Arpeggiator is one of the MIDI Effects found in Live. Arpeggiator works by taking MIDI input from either a held chord or held note and plays the notes or note back in a rhythmic pattern of your choosing. Often a player will trigger a chord on their MIDI device and when Arpeggiator is enabled the chord will be output as individual notes playing at a set frequency (an arpeggio) rather than being heard in unison (a chord).
Of all the devices I love in Ableton Live, Samplers is my absolute favorite. Sampler is well known as an exceptional multisampling instrument that allows the easy handling of multi-gigabyte instrument libraries but many experienced Ableton live users overlook many of Sampler's most unique functions. The focus of this article will be to introduce Sampler as an irreplaceable sound design tool built into Ableton Live. Hidden in Sampler’s tab windows is a dedicated modulation oscillator that can perform frequency or amplitude modulation (FM or AM). The oscillator allows the user to select 21 unique waveforms plus a loopable amplitude envelope for dynamic waveshaping.
Before we get into how the FM oscillator in Sampler can be used to rough up drums, destroy bass lines or make an electric piano from foley recordings let’s discuss what FM is and how it has been used. FM synthesis was the basis of the now classic DX7 synthesizer first brought to market by Yamaha in the mid 80s. Phil Colins famously used the Yamaha DX7 in the introduction of “One More Night” (1985) and the DX7 also provides the punchy bass line in Micheal Jackson’s “Another Part Of Me” (1987). More contemporary examples of FM synthesizers are the Live’s Operator and Native Instrument’s FM8. Skrillex used FM8 for the majority of his bass sounds on this 2012 release “Bangarang.”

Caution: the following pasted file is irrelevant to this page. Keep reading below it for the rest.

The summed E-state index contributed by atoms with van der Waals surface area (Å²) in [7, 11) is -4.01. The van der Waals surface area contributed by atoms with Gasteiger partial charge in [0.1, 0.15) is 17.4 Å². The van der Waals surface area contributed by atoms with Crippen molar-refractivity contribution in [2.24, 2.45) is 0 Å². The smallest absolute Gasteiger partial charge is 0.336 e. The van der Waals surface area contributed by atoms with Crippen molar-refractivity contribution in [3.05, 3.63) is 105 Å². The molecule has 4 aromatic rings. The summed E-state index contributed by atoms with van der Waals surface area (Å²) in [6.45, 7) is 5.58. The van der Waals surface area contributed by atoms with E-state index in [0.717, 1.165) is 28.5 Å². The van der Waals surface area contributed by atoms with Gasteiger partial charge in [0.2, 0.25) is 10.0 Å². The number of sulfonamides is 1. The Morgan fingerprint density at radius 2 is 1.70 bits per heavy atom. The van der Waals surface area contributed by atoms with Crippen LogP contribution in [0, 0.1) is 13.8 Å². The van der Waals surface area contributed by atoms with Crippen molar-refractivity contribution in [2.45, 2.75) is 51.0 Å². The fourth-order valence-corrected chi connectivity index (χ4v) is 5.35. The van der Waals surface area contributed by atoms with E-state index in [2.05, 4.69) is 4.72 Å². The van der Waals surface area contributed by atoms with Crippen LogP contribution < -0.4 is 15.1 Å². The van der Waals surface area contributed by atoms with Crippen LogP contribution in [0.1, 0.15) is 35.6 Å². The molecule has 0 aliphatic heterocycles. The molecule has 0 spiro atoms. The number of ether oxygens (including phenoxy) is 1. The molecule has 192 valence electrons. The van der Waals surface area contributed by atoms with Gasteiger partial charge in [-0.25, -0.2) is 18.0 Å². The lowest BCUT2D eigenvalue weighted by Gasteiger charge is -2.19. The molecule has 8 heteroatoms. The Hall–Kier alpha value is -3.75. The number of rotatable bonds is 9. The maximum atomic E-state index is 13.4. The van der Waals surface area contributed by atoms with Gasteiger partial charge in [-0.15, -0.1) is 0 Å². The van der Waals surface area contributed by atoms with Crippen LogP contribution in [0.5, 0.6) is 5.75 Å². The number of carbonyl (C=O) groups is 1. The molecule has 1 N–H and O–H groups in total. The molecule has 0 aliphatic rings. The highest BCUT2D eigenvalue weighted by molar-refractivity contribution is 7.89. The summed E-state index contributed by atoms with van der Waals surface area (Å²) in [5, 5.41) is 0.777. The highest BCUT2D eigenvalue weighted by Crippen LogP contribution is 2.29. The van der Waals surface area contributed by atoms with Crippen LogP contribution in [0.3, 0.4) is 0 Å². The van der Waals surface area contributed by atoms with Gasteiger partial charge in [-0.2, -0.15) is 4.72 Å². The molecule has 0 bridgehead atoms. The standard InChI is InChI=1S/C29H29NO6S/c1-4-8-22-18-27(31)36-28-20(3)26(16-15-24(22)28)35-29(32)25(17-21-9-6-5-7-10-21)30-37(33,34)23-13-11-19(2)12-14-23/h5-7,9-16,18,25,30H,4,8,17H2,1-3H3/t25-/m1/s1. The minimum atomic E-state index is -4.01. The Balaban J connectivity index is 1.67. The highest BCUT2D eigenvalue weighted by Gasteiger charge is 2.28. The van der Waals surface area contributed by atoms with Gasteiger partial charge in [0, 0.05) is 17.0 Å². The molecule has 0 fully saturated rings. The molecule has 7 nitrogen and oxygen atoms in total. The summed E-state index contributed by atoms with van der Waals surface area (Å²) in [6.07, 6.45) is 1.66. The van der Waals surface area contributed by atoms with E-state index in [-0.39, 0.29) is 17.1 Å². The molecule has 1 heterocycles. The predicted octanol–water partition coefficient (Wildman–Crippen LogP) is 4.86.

FM is a form of synthesis where the timbre of basic waveform (sine, square, triangle etc) is altered by modulating its frequency with a modulator frequency that is in the audible range. The resulting waveform becomes increasing complex and audibly different from the initial waveform as the amplitude of the modulating signal is increased. The sonic result is harmonically rich and can often be described as metallic or distorted. FM synthesis opens up an array of sonic possibilities that are difficult to achieve with subtractive synthesis.